SNP rs2149356 is a common genetic variant of weak effect (OR≤1.4). More than 70% of genetic variants for common phenotypes identified by genome-wide association studies map to regulatory regions of the genome [21]. While it is possible that less common non-synonymous functional variants in TLR4, that have been associated with other auto-inflammatory conditions [22, 23], may also associate with gout, it is likely that the effect of rs2149356 on the risk of gout is via an influence on expression of TLR4, either the amount of TLR4 produced and/or relative levels of isoforms. Direct evidence of this was supplied by Qing et al. [12] who associated the TT-genotype rs2149356 with increased levels of TLR4 mRNA in peripheral blood mononuclear cells (PBMCs) and increased serum interleukin-1β levels in people with acute gout. Conversely the TT-genotype associated with reduced levels of TLR4 mRNA in PBMCs from people with intercritical gout. These important findings are consistent with the increased risk observed for the TT-genotype for gout. Understanding how the T-allele controls expression of TLR4 will be important for improved molecular understanding of the pathogenic role of the TLR4-pathway in gout. Our data, with an opposing direction of association in Polynesian, suggest that rs2149356 is not causal but in linkage disequilibrium (LD) with, and a marker for, the causal variant. Rs2149356 maps to intron 4 of TLR4 but is in strong LD with two SNPs in the promoter of TLR4 (rs2737190, r2 = 0.92 in Europeans and 0.97 in Asians, ‘-2570’ [24]; rs1927914, r2 = 0.93 in Europeans and 0.97 in Asians, -2026’ [24]). The gout risk allele (T) of rs2149356 would be present (co-inherited) on a haplotype with the minor allele of each of these promoter SNPs. The minor allele (G) of rs2737190 is predicted to create a v-Myb transcription factor binding site and the minor allele (G) of rs1927914 is predicted to remove Oct-1 and C/EBP transcription factor binding sites [24]. When studied individually in vitro, the rs2737190 G allele had no effect, but the rs1927914 G allele significantly decreased basal expression from the TLR4 promoter and increased response to challenge with a uropathogenic Escherichia coli strain [24], which is consistent with the observed expression pattern from Qing et al. [12]. This genetic variant is therefore a candidate functional etiological variant for gout.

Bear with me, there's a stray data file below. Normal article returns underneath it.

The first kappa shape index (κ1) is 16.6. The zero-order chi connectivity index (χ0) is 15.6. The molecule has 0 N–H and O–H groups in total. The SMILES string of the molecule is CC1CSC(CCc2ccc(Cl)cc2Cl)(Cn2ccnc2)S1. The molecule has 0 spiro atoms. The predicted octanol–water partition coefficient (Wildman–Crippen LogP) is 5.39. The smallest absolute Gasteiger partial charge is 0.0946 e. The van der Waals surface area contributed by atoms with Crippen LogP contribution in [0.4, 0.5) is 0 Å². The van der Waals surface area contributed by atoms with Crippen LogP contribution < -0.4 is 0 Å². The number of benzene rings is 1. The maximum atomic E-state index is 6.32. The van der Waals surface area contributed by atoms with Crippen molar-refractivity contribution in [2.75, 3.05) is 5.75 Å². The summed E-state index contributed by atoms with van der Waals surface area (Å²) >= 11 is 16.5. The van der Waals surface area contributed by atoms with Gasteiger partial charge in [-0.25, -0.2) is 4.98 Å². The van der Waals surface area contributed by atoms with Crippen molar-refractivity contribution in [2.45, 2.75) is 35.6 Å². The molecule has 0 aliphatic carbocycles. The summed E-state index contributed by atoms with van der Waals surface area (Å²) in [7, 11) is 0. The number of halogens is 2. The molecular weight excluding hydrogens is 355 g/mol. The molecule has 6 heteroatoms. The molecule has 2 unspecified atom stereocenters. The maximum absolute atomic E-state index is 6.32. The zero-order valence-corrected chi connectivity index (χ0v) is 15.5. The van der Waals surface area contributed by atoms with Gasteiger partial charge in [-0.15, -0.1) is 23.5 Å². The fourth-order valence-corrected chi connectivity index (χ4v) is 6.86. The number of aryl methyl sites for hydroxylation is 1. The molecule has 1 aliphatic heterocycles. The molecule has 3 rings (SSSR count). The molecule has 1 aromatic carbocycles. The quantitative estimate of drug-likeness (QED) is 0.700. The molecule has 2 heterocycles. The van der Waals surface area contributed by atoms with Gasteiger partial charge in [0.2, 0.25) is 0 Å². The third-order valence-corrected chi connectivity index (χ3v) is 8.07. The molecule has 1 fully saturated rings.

In conclusion, TLR4 SNP rs2143956 is associated with gout risk in prevalent clinically-ascertained gout in Europeans, in a direction consistent with previously published results in Han Chinese [12]. However, with an opposite direction of association in Polynesians and no evidence for association in a non-clinically-ascertained incident gout cohort this variant should be analysed in other international gout genetic data sets.

Acknowledgments

The authors would like to thank Jill Drake, Roddi Laurence, Christopher Franklin, Meaghan House and Gabrielle Sexton for recruitment. We thank Labtests (Auckland) for their assistance in recruitment. Matthew Brown, Linda Bradbury and The Arthritis Genomics Recruitment Initiative in Australia network are acknowledged. The European Crystal Network was formed after the first European Crystal Workshop in Paris, March 2010 (Prof Frédéric Lioté, Paris, and Prof Alexander So, Lausanne, convenors). The Atherosclerosis Risk in Communities and Framingham Heart study analyses (project #834) were approved by the relevant Database of Genotype and Phenotype (dbGaP; www.ncbi.nim.nih/gov/dbgap) Data Access Committees. The Atherosclerosis Risk in Communities Study is carried out as a collaborative study supported by National Heart, Lung, and Blood Institute. The authors thank the staff and participants of the ARIC study for their important contributions. The Framingham SHARe data used for the analyses described in this manuscript were obtained through dbGaP. This manuscript was not prepared in collaboration with investigators of the Framingham Heart Study and does not necessarily reflect the opinions or views of the Framingham Heart Study, Boston University, or the NHLBI.

Author Contributions

Conceived and designed the experiments: HR CM TRM. Performed the experiments: HR CM RKT. Analyzed the data: HR CM LL EAS HKC. Contributed reagents/materials/analysis tools: LKS ND RD DK KW MS MJ TLJ LAJ TRR PLR AKT FL HKC AS. Wrote the paper: HR CM LKS ND RKT RD DK KW MS MJ TLJ LAJ TRR PLR AKT FL LL EAS HKC AS TRM.